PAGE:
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Regional modeling of evapotranspiration using WRF coupled to the high complexity land surface model ACASA

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Tuesday, 25 January 2011
Regional modeling of evapotranspiration using WRF coupled to the high complexity land surface model ACASA
Washington State Convention Center
Liyi Xu, University of California, Davis, CA; and R. D. Pyles and K. T. Paw U

Estimating evapotranspiration is crucial for water budget and management, especially in California, where the agricultural and urban water demand is large and the available water is limited and likely to decrease in the near future as climate conditions change. Accurately estimating water losses by evapotranspiration on local and regional scales remains a major challenge. Traditional evapotranspiration measurements are sparse and limited to microscale environments. In this study, we couple the high complexity land surface model ACASA [developed at the University of California, Davis] to the mesoscale atmospheric model WRF [Weather Research Forecasting] for more accurate simulations of evapotranspiration at the regional level.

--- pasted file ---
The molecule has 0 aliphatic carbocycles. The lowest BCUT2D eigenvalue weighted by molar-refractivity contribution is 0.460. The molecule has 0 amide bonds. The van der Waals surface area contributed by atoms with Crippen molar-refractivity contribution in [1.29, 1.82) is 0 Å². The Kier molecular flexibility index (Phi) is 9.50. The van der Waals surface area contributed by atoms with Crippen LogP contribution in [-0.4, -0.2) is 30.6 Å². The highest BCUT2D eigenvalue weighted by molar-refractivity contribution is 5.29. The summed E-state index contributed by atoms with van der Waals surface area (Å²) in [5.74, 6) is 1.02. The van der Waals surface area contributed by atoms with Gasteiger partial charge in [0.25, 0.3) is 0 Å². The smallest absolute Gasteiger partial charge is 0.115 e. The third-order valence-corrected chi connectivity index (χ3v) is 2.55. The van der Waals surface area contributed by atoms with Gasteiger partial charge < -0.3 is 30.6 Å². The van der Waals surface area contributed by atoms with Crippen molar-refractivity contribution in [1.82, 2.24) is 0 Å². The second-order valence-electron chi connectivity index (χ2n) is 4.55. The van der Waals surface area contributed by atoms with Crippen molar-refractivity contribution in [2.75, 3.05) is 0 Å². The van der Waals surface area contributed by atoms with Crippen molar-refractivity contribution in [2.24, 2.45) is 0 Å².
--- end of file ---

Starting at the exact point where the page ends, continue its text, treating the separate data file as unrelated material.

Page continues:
ACASA (Advanced Canopy-Atmosphere-Soil Algorithm) is a complex multilayer land surface model with interactive biophysical, meteorological and full surface hydrological processes that allows microenvironmental variables such as air and surface temperature, wind speed, humidity, and carbon dioxide concentration to vary vertically. Water vapor, carbon dioxide, energy and momentum fluxes between the atmosphere and the land surface are calculated in ACASA through third order closure turbulence equations and complex canopy physiology, such as 10 leaf classes for better light and precipitation interception. It allows counter-gradient transport that low-order turbulence closure models are unable to simulate. Coupling ACASA with the WRF model bridges the gap between in-situ applications and regional climate research. In this paper, we use WRF-ACASA to simulate evapotranspiration over a transect in Northern California ranging from the coastal area to the Sierra Nevada mountain. The results show that the evapotranspiration, surface and soil temperature, and energy fluxes simulated by the WRF-ACASA coupled model agree better with observational datasets than that of the WRF's pre-existing land surface models. As a result, WRF-ACASA is a promising tool to simulate evapotranspiration under future climate conditions.